An empty Davis Cup gesture
Not many have welcomed Sweden’s decision to host their first round tie against Israel behind closed doors but it is the sort of situation Andy Ram and his fellow Israelis are fast becoming used to.
Until two weeks ago, Ram, a doubles specialist, could easily slip in and out of a tournament unnoticed but has suddenly had to get used to having an army of bodyguards surrounding him whenever he steps on to a tennis court.
The UAE, which has no diplomatic ties with Israel and routinely denies entry to its citizens, was forced to change its policy of barring Israeli athletes entry into the Gulf state after the worldwide condemnation it received for excluding Shahar Peer earlier this month from a women’s event.
While it came as little surprise that Ram was surrounded by heavy security when he participated in the Dubai Championships, eyebrows have been raised by Sweden’s stance.
International Tennis Federation president Francesco Ricci Bitti hoped Swedish authorities would reconsider their decision to stage the March 6-8 tie in Malmo in an empty arena.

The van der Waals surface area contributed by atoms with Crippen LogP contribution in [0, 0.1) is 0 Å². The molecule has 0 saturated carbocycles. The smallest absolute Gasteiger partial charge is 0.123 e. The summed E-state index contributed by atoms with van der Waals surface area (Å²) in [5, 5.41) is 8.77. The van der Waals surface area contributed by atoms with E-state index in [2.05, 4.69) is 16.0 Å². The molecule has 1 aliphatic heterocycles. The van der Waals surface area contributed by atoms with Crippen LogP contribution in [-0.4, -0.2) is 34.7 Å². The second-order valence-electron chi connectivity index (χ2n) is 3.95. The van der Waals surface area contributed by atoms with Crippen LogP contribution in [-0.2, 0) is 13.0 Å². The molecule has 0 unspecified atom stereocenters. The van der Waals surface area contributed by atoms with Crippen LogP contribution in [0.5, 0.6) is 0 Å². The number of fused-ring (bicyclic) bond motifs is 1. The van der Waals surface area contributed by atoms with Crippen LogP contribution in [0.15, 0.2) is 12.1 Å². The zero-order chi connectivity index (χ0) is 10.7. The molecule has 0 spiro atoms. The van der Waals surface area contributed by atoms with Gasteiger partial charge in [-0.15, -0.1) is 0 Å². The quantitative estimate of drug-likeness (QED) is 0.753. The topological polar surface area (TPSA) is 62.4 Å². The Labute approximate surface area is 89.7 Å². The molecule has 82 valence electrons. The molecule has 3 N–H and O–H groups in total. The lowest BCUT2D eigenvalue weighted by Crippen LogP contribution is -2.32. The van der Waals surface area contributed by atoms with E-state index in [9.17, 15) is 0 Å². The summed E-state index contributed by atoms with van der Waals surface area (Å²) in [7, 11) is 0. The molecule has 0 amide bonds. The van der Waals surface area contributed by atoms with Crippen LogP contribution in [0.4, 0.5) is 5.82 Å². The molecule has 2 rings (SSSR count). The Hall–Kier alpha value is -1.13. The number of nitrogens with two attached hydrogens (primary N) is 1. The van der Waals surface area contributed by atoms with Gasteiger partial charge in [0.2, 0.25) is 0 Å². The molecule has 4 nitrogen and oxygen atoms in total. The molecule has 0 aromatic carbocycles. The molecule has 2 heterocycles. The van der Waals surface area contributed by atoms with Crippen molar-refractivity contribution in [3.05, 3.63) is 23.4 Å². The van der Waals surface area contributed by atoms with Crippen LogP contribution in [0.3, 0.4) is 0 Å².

“The security plan already submitted by the Malmo police and the efforts of the two tennis associations would be enough to allow the tie to take place under normal circumstances,” said Ricci Bitti.
“Therefore we do not agree with the decision by the Malmo authorities to exclude the public, and even at this late date, maintain our request that the decision not to allow spectators be reconsidered.”
However, this is not the first time Sweden has taken such a step.
In 1975, an inter-zonal tie against Chile was also staged behind closed doors in Bastad.
Thirty four years after officials feared protests against the Pinochet regime in Chile could mar the tie, Swedish authorities feel security could be compromised in Malmo as demonstrations are being planned against the three-week Israeli offensive in the Gaza Strip which killed 1,300 Palestinians and 14 Israelis.
Swedish police said around 1000 police officers would be on duty at the Baltic Hall.
American Davis Cup captain Patrick McEnroe said it was “disappointing” that fans would not be able to cheer on their teams.
“I don’t think you should let a couple of fanatics dictate having an event open to the public. If there are some security concerns (you would like) to see the home country address them… you take extra precautions if you need to,” McEnroe said.
“You certainly don’t want to see something like that take place in an event like the Davis Cup that we should all remember came into existence to promote friendship between countries. That’s what it’s really about.
“Two countries playing in the right spirit, that to me is what Davis Cup is all about.”
It is a message that Sweden should take on board, especially since Ram’s appearance in Dubai this week went without incident.
PHOTO: Andy Ram of Israel reaches for the ball during a doubles match in Dubai, Feb. 25, 2009. REUTERS/Ahmed Jadallah